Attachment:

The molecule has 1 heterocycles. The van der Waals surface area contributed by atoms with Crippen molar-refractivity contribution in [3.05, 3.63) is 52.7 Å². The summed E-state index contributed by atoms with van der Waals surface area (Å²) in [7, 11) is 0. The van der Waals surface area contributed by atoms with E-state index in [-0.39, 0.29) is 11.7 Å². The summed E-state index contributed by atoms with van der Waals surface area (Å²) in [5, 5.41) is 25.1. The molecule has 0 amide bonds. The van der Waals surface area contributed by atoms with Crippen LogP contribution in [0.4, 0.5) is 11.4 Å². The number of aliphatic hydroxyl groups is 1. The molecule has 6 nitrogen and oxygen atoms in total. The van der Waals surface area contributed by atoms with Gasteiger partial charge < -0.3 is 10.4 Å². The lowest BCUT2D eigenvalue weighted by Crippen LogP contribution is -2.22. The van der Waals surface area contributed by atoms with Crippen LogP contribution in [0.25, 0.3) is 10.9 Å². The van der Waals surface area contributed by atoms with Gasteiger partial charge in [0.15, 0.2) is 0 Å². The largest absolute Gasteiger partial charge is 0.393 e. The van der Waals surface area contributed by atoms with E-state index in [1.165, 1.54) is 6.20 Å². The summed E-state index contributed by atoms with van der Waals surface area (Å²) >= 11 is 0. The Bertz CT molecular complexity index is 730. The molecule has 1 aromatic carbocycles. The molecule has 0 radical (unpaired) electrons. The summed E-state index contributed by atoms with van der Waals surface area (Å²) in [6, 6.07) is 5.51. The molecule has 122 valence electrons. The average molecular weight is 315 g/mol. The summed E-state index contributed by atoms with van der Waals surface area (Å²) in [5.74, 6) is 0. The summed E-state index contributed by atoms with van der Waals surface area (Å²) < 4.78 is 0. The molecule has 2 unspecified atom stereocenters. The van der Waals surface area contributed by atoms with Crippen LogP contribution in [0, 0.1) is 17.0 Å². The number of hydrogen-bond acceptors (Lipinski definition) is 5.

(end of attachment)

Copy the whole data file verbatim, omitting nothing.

The molecule has 1 heterocycles. The van der Waals surface area contributed by atoms with Crippen molar-refractivity contribution in [3.05, 3.63) is 52.7 Å². The summed E-state index contributed by atoms with van der Waals surface area (Å²) in [7, 11) is 0. The van der Waals surface area contributed by atoms with E-state index in [-0.39, 0.29) is 11.7 Å². The summed E-state index contributed by atoms with van der Waals surface area (Å²) in [5, 5.41) is 25.1. The molecule has 0 amide bonds. The van der Waals surface area contributed by atoms with Crippen LogP contribution in [0.4, 0.5) is 11.4 Å². The number of aliphatic hydroxyl groups is 1. The molecule has 6 nitrogen and oxygen atoms in total. The van der Waals surface area contributed by atoms with Gasteiger partial charge < -0.3 is 10.4 Å². The lowest BCUT2D eigenvalue weighted by Crippen LogP contribution is -2.22. The van der Waals surface area contributed by atoms with Crippen LogP contribution in [0.25, 0.3) is 10.9 Å². The van der Waals surface area contributed by atoms with Gasteiger partial charge in [0.15, 0.2) is 0 Å². The largest absolute Gasteiger partial charge is 0.393 e. The van der Waals surface area contributed by atoms with E-state index in [1.165, 1.54) is 6.20 Å². The summed E-state index contributed by atoms with van der Waals surface area (Å²) >= 11 is 0. The Bertz CT molecular complexity index is 730. The molecule has 1 aromatic carbocycles. The molecule has 0 radical (unpaired) electrons. The summed E-state index contributed by atoms with van der Waals surface area (Å²) in [6, 6.07) is 5.51. The molecule has 122 valence electrons. The average molecular weight is 315 g/mol. The summed E-state index contributed by atoms with van der Waals surface area (Å²) in [5.74, 6) is 0. The summed E-state index contributed by atoms with van der Waals surface area (Å²) < 4.78 is 0. The molecule has 2 unspecified atom stereocenters. The van der Waals surface area contributed by atoms with Crippen LogP contribution in [0, 0.1) is 17.0 Å². The number of hydrogen-bond acceptors (Lipinski definition) is 5.